At last the Brehons found it necessary to take cognizance of this cruel and terrible implement of social torture, and enactments were framed against it, with strict regulations regarding the quality and justice of the satires poured out by the poets on those who had the courage to resist their exactions and resent their insolence. Finally, however, the ollamhs, poets, and poetesses became so intolerable that the reigning king of Ireland about time seventh century made a great effort to extirpate the whole bardic race, but failed; they were too strong for him, though he succeeded in, at least, materially abridging their privileges, lessening their revenues, and reducing their numbers; and though they still continued to exist as the Bardic Association, yet they never afterwards regained the power and dignity which they once held in the land, before their pride and insolent contempt of all classes who were not numbered amongst the ollamhs and fileas, had aroused such violent animosity. The Brehon laws also decreed, as to the distraint of a poet, that his horsewhip be taken from him, "as a warning that he is not to make use of it until he renders justice." Perhaps by the horsewhip was meant the wand or staff which the poets carried, made of wood, on which it is conjectured they may have inscribed their verses in the Ogham character.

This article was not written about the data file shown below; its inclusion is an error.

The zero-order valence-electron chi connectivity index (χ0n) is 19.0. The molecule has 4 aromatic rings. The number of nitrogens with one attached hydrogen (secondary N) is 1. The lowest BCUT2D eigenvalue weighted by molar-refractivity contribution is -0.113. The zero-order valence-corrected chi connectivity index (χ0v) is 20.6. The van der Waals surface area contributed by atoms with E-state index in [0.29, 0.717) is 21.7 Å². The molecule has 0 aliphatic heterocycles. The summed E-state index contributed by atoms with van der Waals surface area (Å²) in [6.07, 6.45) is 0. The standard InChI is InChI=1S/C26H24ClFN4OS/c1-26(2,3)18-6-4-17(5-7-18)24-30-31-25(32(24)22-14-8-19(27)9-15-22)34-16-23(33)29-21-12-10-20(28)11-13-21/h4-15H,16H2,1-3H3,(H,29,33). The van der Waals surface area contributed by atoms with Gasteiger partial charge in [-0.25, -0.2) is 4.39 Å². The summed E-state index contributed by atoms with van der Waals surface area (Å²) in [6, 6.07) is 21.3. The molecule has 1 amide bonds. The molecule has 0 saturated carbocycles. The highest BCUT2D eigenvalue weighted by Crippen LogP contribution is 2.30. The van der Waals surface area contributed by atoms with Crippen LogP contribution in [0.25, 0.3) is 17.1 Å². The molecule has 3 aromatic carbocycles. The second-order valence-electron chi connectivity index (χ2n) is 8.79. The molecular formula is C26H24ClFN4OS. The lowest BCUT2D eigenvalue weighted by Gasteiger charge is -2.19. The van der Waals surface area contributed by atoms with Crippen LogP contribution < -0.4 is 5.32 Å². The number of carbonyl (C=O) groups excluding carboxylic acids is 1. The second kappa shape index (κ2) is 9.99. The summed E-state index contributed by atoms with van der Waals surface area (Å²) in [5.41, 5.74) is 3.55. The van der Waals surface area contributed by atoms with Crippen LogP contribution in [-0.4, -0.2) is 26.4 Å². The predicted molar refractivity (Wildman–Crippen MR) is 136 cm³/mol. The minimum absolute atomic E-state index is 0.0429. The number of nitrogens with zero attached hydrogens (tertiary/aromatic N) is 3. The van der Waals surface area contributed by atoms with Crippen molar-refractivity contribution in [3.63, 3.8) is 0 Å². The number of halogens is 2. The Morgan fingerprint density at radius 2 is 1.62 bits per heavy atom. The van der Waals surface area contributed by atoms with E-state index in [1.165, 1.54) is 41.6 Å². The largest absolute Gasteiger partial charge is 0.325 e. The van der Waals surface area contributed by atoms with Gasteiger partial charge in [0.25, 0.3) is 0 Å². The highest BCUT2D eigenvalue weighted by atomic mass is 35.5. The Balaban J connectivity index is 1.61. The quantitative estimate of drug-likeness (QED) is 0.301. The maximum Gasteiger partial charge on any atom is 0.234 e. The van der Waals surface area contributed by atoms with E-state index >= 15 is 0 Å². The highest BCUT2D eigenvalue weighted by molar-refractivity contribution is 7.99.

The Brehons seem to have made the most minute regulations as to the life of the people, even concerning the domestic cats. In the Senchas Mor (The Great Antiquity) it is enacted that the cat is exempt from liability for eating the food which he finds in the kitchen, "owing to negligence in taking care of it." But if it were taken from the security of a vessel, then the cat is in fault, and he may safely be killed. The cat, also, is exempt from liability for injuring an idler in catching mice while mousing; but half-fines are due from him for the profitable worker he may injure and the excitement of his mousing takes the other half. For the distraint of a dog, a stick was placed over his trough in order that he be not fed. And there was a distress of two days for a black and- white cat if descended from the great champion, which was taken from time ship of Breasal Breac, in which were white-breasted black cats; the same for the lapdog of a queen.